• Choose roles for students before the breakout session so that once in the group it is clear who should be completing what task. Some common roles include: a timekeeper who keeps collaboration on-task by being mindful of limits; a recordkeeper who records thinking by members of the group and helps to refer back to previous thoughts; a spokesperson who will synthesize and share out the outcome(s) of the task to whole group upon return to the main session

Accessibility

Be sure to select closed captioning, transcription, and record Zoom sessions so that all students can view the materials at their own pace and need level.

Automatic Zoom to Panopto

Recording Zoom sessions has many advantages for faculty and students. Students attending classes remotely in other countries, for example, can view a full class session at a later time and date as though they had attended live. Unforeseen circumstances preventing class participation do not then also prohibit students from obtaining the lesson materials and faculty unable to host a live session can post a pre-recorded lesson instead. Fully recorded class sessions are also great tools for meeting the unique ability needs of every student and for additionally study resources. For more information about how to automatically transfer Zoom recordings to Panopto, we provide a help guide.

Additional Considerations

  • Set a warm and welcoming tone –avoid language that is harsh or negative: ex: use “we” statements instead of “you” statements. State your expectations clearly but avoid threats. For example, “Late work will not be tolerated under any circumstances” might be better stated as, “Each assignment builds on the next so late work will not be accepted.”
  • Be present and engaging –always include “Feel free to contact me with any questions” along with a link to your preferred method of communication (i.e. email, phone number, or Zoom scheduler) in every announcement and email you send.
  • Establish consistency. Students drop online courses because of feeling overwhelmed and frustrated. Keep this potential frustration and anxiety in mind every step of the way as you build and facilitate your course.
  • Start with an ice breaker or student introduction forum. Encourage students to upload a picture or avatar. You do the same–set the example and model what you want them to do. Ask students list their concerns and any helpful hints they have about success in previous online courses. Provide personal responses to each student’s post.
  • Redundancy is GOOD –provide important information in more than one place.

Want to Know More?

While blended and online instruction can be challenging there are many great resources available to make the experience smooth and successful for all participants. Select the following links for more tips on building greater engagement in your courses this semester.

Tips & Tricks: Teachers Educating on Zoom

Teaching Effectively During Times of Disruption

How to Overcome Classroom Zoom Fatigue

25 Ways to Make Your Zoom Meetings Awesome!

Ten easy tips for better Zoom meetings

This site is here to help you most effectively use Zoom as we all navigate the coronavirus pandemic.

Tips and Tricks for a Great Zoom Class or Meeting

Video Conferencing with Zoom: Online Course Tips & Ideas

New Class List App Announcement

As of January 30, 2020, Auburn University has implemented a new Class List App which displays course rosters with photos and email capability.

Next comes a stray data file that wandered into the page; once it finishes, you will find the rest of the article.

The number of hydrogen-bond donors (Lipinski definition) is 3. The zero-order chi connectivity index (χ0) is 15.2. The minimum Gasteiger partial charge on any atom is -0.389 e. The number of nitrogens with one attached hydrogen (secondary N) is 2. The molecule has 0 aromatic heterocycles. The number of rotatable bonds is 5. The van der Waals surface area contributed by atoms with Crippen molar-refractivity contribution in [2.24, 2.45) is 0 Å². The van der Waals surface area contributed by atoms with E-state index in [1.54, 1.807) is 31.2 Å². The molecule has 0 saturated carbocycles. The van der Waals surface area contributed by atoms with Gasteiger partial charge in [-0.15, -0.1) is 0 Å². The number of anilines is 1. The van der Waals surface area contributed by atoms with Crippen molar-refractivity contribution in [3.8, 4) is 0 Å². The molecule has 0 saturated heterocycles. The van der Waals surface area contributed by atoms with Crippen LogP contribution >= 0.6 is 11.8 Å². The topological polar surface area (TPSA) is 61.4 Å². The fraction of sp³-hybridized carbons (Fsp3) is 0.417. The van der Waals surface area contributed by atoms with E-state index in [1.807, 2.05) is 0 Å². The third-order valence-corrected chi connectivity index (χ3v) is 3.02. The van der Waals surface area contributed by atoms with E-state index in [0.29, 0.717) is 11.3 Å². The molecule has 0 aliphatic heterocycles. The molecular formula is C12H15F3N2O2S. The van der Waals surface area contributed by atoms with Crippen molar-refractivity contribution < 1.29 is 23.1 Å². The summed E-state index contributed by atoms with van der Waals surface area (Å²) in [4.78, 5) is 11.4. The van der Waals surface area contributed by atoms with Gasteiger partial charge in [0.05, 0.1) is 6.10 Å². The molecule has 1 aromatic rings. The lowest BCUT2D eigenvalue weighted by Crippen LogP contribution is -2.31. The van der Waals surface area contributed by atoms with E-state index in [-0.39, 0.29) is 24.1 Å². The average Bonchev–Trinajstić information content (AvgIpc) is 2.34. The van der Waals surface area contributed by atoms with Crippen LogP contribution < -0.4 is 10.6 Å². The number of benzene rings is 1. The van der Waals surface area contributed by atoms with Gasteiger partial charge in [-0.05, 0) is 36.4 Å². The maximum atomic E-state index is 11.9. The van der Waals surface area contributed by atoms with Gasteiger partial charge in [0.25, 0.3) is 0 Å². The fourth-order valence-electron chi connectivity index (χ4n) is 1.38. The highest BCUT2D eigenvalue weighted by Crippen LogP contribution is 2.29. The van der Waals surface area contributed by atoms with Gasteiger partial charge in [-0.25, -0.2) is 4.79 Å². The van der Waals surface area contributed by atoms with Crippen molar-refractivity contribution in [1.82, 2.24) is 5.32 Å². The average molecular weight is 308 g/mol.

To access the Class List App, please navigate to AUAccess and then click on the Class List icon. This icon is located along the top row in the Faculty/Administrator tab and near the bottom of the page on the Employee tab.

Additional details can be found here in ServiceNow.

Honorlock New Features and Enhancements

Honorlock is extremely excited to announce the release of some exciting new features! With the goal of further enhancing your overall Honorlock experience, Honorlock has added new functionality that will free up your time to focus on teaching rather than enabling your exams.

In addition to a fresh new look, these new features make preparing for the start of your semester that much easier.

  • Course Copy – This tool will now allow you to carry over your Honorlock enabled exams from semester to semester, while still retaining your desired Honorlock settings for each assessment.
  • Profile Management – With this tool, you can now create and save profile templates in order to apply those desired exam settings to all of your Honorlock enabled exams.

Here are some helpful resources to get you started with these new Honorlock features:

Course Copy Instructor Guide
Course Copy Instructor Recording
Profile Management Instructor Guide
Profile Management Instructor Recording

4 Policies All GTAs Must Know

As a Graduate Teaching Assistant (GTA), you are no longer a student, but a faculty member. You will, perhaps for the first time, be in a position of power in the classroom. And of course, with that power comes responsibility. How much responsibility you have will depend on the role you play in the classroom: are you an instructor of record? A lab or recitation leader? A course facilitator, assistant, or grader?

Make sure to discuss your role in the classroom with your advisor or department administrator. After you have a more complete understanding of your role, you will need to familiarize yourself with four essential policies.

 

1. Academic Honesty

Auburn University’s academic honesty policy was designed by students. It’s fair and effective. It’s very important that you report instances of academic dishonesty for two reasons: students make mistakes and getting caught gives them a chance to learn to be better and not reporting cheating devalues the degree you yourself are working so hard to earn.

 

2. FERPA

The key thing to know about the Family Education Rights and Privacy Act (FERPA) is that student records (aka student grades) are confidential. You cannot share any information about a student’s grades with their parents, other students, or other peers (i.e. posting on social media, talking about how a football player or other notable student is doing in your course, etc.). Doing so can result in serious legal consequences.